19. Bragg JG, Potter S, Bi K, Moritz C. Exon capture phylogenomics: efficacy across scales of divergence. Mol Ecol Resour. 2016;16:1059–68.PubMedGoogle Scholar
  20. Campbell NR, Harmon SA, Narum SR. Genotyping-in-thousands by sequencing (GT-seq): a cost effective SNP genotyping method based on custom amplicon sequencing. Mol Ecol Res. 2015;15:855–67.Google Scholar
  21. Catchen J, Hohenlohe PA, Bernatchez L, Funk WC, Andrews KR, Allendorf FW. Unbroken: RADseq remains a powerful tool for understanding the genetics of adaptation in natural populations. Mol Ecol Res. 2017;17:362–5.Google Scholar
  22. Chain FJJ, Feulner PGD, Panchal M, Eizaguirre C, Samonte IE, et al. Extensive copy-number variation of young genes across stickleback populations. PLoS Genet. 2014;10:e1004830.PubMedPubMedCentralGoogle Scholar
  23. Chan CX, Ragan MA. Next-generation phylogenomics. Biol Direct. 2013;8:3.PubMedPubMedCentralGoogle Scholar
  24. Cho YS, Hu L, Hou H, Lee H, Xu J, Kwon S, et al. The tiger genome and comparative analysis with lion and snow leopard genomes. Nat Commun. 2013;4:2433.PubMedPubMedCentralGoogle Scholar
  25. Coop G, Witonsky D, Di Rienzo A, Pritchard JK. Using environmental correlations to identify loci underlying local adaptation. Genetics. 2010;185:1411–23.PubMedPubMedCentralGoogle Scholar
  26. Corander J, Majander KK, Cheng L, Merila J. High degree of cryptic population differentiation in the Baltic Sea herring Clupea harengus. Mol Ecol. 2013;22:2931–40.PubMedGoogle Scholar
  27. Cornuet J-M, Pudlo P, Veyssier J, Dehne-Garcia A, Gautier M, Leblois R, et al. DIYABC v2.0: a software to make approximate Bayesian computation inferences about population history using single nucleotide polymorphism, DNA sequence and microsatellite data. Bioinformatics. 2014;30:1187–9.PubMedGoogle Scholar
  28. Cresko WA, Amores A, Wilson C, Murphy J, Currey M, Phillips P, Bell MA, Kimmel CB, Postlethwait JH. Parallel genetic basis for repeated evolution of armor loss in Alaskan threespine stickleback populations. Proc Natl Acad Sci U S A. 2004;101:6050–5.PubMedPubMedCentralGoogle Scholar
  29. Dawson E, Abecasis GR, Bumpstead S, Chen Y, Hunt S, Beare DM, et al. A first-generation linkage disequilibrium map of human chromosome 22. Nature. 2002;418:544–8.PubMedGoogle Scholar
  30. De Mita S, Thuillet A-C, Gay L, Ahmadi N, Manel S, Ronfort J, et al. Detecting selection along environmental gradients: analysis of eight methods and their effectiveness for outbreeding and selfing populations. Mol Ecol. 2013;22:1383–99.PubMedGoogle Scholar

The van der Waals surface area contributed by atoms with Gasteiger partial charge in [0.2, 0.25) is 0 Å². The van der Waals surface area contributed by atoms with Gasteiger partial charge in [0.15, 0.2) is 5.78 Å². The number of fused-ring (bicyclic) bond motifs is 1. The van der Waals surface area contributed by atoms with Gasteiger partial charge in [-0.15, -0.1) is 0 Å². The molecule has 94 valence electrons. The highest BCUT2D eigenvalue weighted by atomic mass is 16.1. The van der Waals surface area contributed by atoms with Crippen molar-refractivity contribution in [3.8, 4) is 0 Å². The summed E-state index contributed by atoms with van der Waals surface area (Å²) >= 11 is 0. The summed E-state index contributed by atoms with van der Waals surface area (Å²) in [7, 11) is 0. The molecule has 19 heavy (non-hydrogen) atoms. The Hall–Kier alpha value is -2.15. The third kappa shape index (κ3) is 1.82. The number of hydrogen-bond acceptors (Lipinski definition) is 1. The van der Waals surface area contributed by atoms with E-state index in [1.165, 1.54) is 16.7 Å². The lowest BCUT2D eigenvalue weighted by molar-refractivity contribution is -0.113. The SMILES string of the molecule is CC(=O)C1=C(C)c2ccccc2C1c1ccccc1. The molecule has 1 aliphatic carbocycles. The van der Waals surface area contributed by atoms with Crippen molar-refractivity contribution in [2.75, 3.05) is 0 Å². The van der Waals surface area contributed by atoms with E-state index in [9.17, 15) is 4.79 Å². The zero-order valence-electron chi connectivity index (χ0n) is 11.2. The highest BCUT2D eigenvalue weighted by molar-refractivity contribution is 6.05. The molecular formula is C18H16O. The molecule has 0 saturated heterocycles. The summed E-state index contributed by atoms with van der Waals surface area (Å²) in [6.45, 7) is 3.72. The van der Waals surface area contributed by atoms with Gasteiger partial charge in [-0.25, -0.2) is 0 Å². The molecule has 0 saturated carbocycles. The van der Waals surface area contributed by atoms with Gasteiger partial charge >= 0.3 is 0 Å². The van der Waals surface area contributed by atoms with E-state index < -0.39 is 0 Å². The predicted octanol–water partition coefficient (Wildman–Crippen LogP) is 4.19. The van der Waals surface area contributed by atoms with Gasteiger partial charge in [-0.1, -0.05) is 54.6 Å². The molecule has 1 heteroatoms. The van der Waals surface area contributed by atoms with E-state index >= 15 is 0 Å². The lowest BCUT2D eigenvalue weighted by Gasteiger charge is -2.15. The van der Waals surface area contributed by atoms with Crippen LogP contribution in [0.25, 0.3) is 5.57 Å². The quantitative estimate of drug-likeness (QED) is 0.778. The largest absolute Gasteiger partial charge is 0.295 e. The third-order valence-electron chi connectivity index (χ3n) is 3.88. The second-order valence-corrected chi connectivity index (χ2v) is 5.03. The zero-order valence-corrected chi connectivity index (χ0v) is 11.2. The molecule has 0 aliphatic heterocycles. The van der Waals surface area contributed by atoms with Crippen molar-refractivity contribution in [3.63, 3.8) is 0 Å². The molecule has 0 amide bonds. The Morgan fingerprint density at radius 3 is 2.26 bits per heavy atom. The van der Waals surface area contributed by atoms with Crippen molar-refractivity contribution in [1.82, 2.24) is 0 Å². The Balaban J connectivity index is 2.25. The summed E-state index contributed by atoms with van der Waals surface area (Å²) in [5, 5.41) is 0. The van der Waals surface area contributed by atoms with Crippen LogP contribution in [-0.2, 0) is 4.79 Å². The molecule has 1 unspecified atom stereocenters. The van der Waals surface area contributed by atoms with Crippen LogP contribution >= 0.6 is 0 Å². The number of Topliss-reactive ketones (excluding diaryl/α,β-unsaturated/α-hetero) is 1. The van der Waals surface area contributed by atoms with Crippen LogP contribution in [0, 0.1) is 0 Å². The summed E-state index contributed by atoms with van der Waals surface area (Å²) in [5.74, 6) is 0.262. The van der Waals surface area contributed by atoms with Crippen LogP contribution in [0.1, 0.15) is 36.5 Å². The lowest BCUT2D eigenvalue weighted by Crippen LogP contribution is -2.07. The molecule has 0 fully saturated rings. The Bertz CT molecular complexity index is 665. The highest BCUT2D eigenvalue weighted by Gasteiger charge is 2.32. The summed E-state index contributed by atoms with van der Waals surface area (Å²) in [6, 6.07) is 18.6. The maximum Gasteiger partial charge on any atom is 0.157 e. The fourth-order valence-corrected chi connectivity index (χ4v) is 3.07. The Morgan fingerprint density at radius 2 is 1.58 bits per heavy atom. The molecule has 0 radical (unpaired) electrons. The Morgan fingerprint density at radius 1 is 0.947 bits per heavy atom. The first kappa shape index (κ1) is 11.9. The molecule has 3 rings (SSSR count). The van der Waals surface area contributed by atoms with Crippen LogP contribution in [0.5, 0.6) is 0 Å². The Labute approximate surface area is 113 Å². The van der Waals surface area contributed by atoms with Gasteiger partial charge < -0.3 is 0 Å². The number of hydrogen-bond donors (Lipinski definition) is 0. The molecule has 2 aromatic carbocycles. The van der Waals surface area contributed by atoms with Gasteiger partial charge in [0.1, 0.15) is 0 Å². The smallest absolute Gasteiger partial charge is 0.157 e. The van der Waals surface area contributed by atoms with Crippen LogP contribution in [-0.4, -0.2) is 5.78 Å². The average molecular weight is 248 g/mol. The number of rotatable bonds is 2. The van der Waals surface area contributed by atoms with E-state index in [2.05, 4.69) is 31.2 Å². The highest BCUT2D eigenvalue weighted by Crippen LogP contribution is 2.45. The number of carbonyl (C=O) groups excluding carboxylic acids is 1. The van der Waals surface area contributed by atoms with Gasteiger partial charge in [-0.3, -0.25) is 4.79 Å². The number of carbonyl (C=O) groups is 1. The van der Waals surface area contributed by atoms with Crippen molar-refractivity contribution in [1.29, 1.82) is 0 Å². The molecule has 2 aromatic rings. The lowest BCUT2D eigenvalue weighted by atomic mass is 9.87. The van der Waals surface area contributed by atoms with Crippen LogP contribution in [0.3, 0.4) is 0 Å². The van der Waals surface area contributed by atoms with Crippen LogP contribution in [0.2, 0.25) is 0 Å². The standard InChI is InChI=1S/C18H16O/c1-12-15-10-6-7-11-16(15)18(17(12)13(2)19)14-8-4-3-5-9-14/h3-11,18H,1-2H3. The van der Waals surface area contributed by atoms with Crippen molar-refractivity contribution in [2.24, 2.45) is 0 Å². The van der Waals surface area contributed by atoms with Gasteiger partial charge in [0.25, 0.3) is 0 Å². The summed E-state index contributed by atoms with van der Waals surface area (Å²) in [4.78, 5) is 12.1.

31. Do C, Waples RS, Peel D, Macbeth GM, Tillett BJ, Ovenden JR. NeEstimator v2: re-implementation of software for the estimation of contemporary effective population size (N e) from genetic data. Mol Ecol Res. 2014;14:209–14.Google Scholar
  32. Dunning AM, Durocher F, Healey CS, Teare MD, McBride SE, Carlomagno F, et al. The extent of linkage disequilibrium in four populations with distinct demographic histories. Am J Human Genet. 2000;67:1544–54.Google Scholar
  33. Edwards SV, Potter S, Schmitt CJ, Bragg JG, Moritz C. Reticulation, divergence, and the phylogeography–phylogenetics continuum. Proc Natl Acad Sci. 2016;113:8025–32.PubMedGoogle Scholar
  34. Ekblom R, Galindo J. Applications of next generation sequencing in molecular ecology of non-model organisms. Heredity. 2011;107(1):11.Google Scholar
  35. Elbers JP, Clostio RW, Taylor SS. Population genetic inferences using immune gene SNPs mirror patterns inferred by microsatellites. Mol Ecol Resour. 2017;17:481–91.PubMedGoogle Scholar
  36. Ellegren H, Smeds L, Burri R, Olason PI, Backström N, Kawakami T, et al. The genomic landscape of species divergence in Ficedula flycatchers. Nature. 2012;491:756–60.PubMedGoogle Scholar
  37. Emerson KJ, Merz CR, Catchen JM, Hohenlohe PA, Cresko WA, Bradshaw WE, et al. Resolving postglacial phylogeography using high-throughput sequencing. Proc Natl Acad Sci U S A. 2010;107:16196–200.PubMedPubMedCentralGoogle Scholar
  38. Epstein B, Jones M, Hamede R, Hendricks S, McCallum H, Murchison EP, et al. Rapid evolutionary response to a transmissible cancer in Tasmanian devils. Nat Commun. 2016;7:12684.PubMedPubMedCentralGoogle Scholar
  39. Ferchaud AL, Hansen MM. The impact of selection, gene flow and demographic history on heterogeneous genomic divergence: three-spine sticklebacks in divergent environments. Mol Ecol. 2016;25:238–59.PubMedGoogle Scholar
  40. Feulner PGD, Chain FJJ, Panchal M, Huang Y, Eizaguirre C, Kalbe M, et al. Genomics of divergence along a continuum of parapatric population differentiation. PLoS Genet. 2015;11:e1004966.PubMedPubMedCentralGoogle Scholar
  41. Fischer MC, Rellstab C, Leuzinger M, Roumet M, Gugerli F, Shimizu KK, et al. Estimating genomic diversity and population differentiation – an empirical comparison of microsatellite and SNP variation in Arabidopsis halleri. BMC Genomics. 2017;18:69.PubMedPubMedCentralGoogle Scholar
  42. Fisher RA. The genetic theory of natural selection. New York: Dover; 1958.Google Scholar
  43. Fontaine MC, Snirc A, Frantzis A, Koutrakis E, Öztürk B, Öztürk AA, Austerliz F. History of expansion and anthropogenic collapse in a top marine predator of the Black Sea estimated from genetic data. Proc Natl Acad Sci U S A. 2012;109:E2569–76.PubMedPubMedCentralGoogle Scholar
  44. Forester BR, Jones MR, Joost S, Landguth EL, Lasky JR. Detecting spatial genetic signatures of local adaptation in heterogeneous landscapes. Mol Ecol. 2016;25:104–20.PubMedGoogle Scholar